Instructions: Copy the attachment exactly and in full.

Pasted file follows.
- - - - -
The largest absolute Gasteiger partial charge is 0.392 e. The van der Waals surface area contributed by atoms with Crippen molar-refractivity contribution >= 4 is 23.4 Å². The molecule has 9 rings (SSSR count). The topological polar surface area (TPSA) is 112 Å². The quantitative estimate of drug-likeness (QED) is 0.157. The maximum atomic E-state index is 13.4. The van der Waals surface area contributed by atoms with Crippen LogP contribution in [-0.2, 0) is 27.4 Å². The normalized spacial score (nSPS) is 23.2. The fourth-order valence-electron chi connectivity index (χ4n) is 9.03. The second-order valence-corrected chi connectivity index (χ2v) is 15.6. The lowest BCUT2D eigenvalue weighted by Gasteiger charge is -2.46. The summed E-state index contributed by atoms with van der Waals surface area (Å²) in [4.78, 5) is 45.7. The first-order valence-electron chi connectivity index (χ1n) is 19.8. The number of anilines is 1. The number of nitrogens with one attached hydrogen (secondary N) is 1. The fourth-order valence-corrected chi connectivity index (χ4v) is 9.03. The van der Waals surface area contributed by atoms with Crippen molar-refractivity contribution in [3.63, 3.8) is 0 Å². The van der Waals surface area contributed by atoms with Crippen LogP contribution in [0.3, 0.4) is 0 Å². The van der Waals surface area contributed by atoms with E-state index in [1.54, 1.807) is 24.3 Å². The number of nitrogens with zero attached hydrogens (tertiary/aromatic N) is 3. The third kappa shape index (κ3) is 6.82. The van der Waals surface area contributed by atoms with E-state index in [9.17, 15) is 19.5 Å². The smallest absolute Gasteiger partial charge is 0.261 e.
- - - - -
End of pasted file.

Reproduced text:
The largest absolute Gasteiger partial charge is 0.392 e. The van der Waals surface area contributed by atoms with Crippen molar-refractivity contribution >= 4 is 23.4 Å². The molecule has 9 rings (SSSR count). The topological polar surface area (TPSA) is 112 Å². The quantitative estimate of drug-likeness (QED) is 0.157. The maximum atomic E-state index is 13.4. The van der Waals surface area contributed by atoms with Crippen LogP contribution in [-0.2, 0) is 27.4 Å². The normalized spacial score (nSPS) is 23.2. The fourth-order valence-electron chi connectivity index (χ4n) is 9.03. The second-order valence-corrected chi connectivity index (χ2v) is 15.6. The lowest BCUT2D eigenvalue weighted by Gasteiger charge is -2.46. The summed E-state index contributed by atoms with van der Waals surface area (Å²) in [4.78, 5) is 45.7. The first-order valence-electron chi connectivity index (χ1n) is 19.8. The number of anilines is 1. The number of nitrogens with one attached hydrogen (secondary N) is 1. The fourth-order valence-corrected chi connectivity index (χ4v) is 9.03. The van der Waals surface area contributed by atoms with Crippen molar-refractivity contribution in [3.63, 3.8) is 0 Å². The van der Waals surface area contributed by atoms with Crippen LogP contribution in [0.3, 0.4) is 0 Å². The van der Waals surface area contributed by atoms with E-state index in [1.54, 1.807) is 24.3 Å². The number of nitrogens with zero attached hydrogens (tertiary/aromatic N) is 3. The third kappa shape index (κ3) is 6.82. The van der Waals surface area contributed by atoms with E-state index in [9.17, 15) is 19.5 Å². The smallest absolute Gasteiger partial charge is 0.261 e.